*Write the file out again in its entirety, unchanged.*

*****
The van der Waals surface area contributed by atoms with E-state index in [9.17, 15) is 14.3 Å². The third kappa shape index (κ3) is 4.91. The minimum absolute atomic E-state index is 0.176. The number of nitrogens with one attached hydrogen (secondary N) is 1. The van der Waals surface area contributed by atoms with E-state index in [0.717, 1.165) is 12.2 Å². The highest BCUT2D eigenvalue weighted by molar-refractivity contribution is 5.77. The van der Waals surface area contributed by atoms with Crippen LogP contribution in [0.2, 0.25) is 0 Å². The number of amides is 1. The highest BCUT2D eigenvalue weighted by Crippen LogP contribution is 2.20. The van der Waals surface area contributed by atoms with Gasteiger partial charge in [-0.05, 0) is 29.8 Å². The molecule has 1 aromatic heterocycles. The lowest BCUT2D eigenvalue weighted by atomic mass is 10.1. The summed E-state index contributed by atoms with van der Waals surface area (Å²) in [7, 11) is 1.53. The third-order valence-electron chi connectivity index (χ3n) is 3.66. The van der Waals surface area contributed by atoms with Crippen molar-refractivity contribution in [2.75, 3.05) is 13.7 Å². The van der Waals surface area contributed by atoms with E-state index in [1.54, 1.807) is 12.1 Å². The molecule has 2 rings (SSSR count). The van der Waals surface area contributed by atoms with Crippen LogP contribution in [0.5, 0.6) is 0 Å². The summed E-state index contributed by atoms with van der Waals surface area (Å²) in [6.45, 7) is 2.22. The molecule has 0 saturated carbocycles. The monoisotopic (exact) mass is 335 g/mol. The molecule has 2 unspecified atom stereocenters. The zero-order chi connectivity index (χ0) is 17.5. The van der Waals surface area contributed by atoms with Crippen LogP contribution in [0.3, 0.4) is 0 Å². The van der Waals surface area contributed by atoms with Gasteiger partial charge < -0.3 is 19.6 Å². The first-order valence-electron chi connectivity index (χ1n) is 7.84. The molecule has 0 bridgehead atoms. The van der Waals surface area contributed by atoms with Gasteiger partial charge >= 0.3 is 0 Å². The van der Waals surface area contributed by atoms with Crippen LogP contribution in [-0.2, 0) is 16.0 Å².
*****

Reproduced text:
The van der Waals surface area contributed by atoms with E-state index in [9.17, 15) is 14.3 Å². The third kappa shape index (κ3) is 4.91. The minimum absolute atomic E-state index is 0.176. The number of nitrogens with one attached hydrogen (secondary N) is 1. The van der Waals surface area contributed by atoms with E-state index in [0.717, 1.165) is 12.2 Å². The highest BCUT2D eigenvalue weighted by molar-refractivity contribution is 5.77. The van der Waals surface area contributed by atoms with Crippen LogP contribution in [0.2, 0.25) is 0 Å². The number of amides is 1. The highest BCUT2D eigenvalue weighted by Crippen LogP contribution is 2.20. The van der Waals surface area contributed by atoms with Gasteiger partial charge in [-0.05, 0) is 29.8 Å². The molecule has 1 aromatic heterocycles. The lowest BCUT2D eigenvalue weighted by atomic mass is 10.1. The summed E-state index contributed by atoms with van der Waals surface area (Å²) in [7, 11) is 1.53. The third-order valence-electron chi connectivity index (χ3n) is 3.66. The van der Waals surface area contributed by atoms with Crippen molar-refractivity contribution in [2.75, 3.05) is 13.7 Å². The van der Waals surface area contributed by atoms with E-state index in [1.54, 1.807) is 12.1 Å². The molecule has 2 rings (SSSR count). The van der Waals surface area contributed by atoms with Crippen LogP contribution in [0.5, 0.6) is 0 Å². The summed E-state index contributed by atoms with van der Waals surface area (Å²) in [6.45, 7) is 2.22. The molecule has 0 saturated carbocycles. The monoisotopic (exact) mass is 335 g/mol. The molecule has 2 unspecified atom stereocenters. The zero-order chi connectivity index (χ0) is 17.5. The van der Waals surface area contributed by atoms with Crippen LogP contribution in [0.3, 0.4) is 0 Å². The van der Waals surface area contributed by atoms with Gasteiger partial charge < -0.3 is 19.6 Å². The first-order valence-electron chi connectivity index (χ1n) is 7.84. The molecule has 0 bridgehead atoms. The van der Waals surface area contributed by atoms with Gasteiger partial charge >= 0.3 is 0 Å². The van der Waals surface area contributed by atoms with Crippen LogP contribution in [-0.2, 0) is 16.0 Å².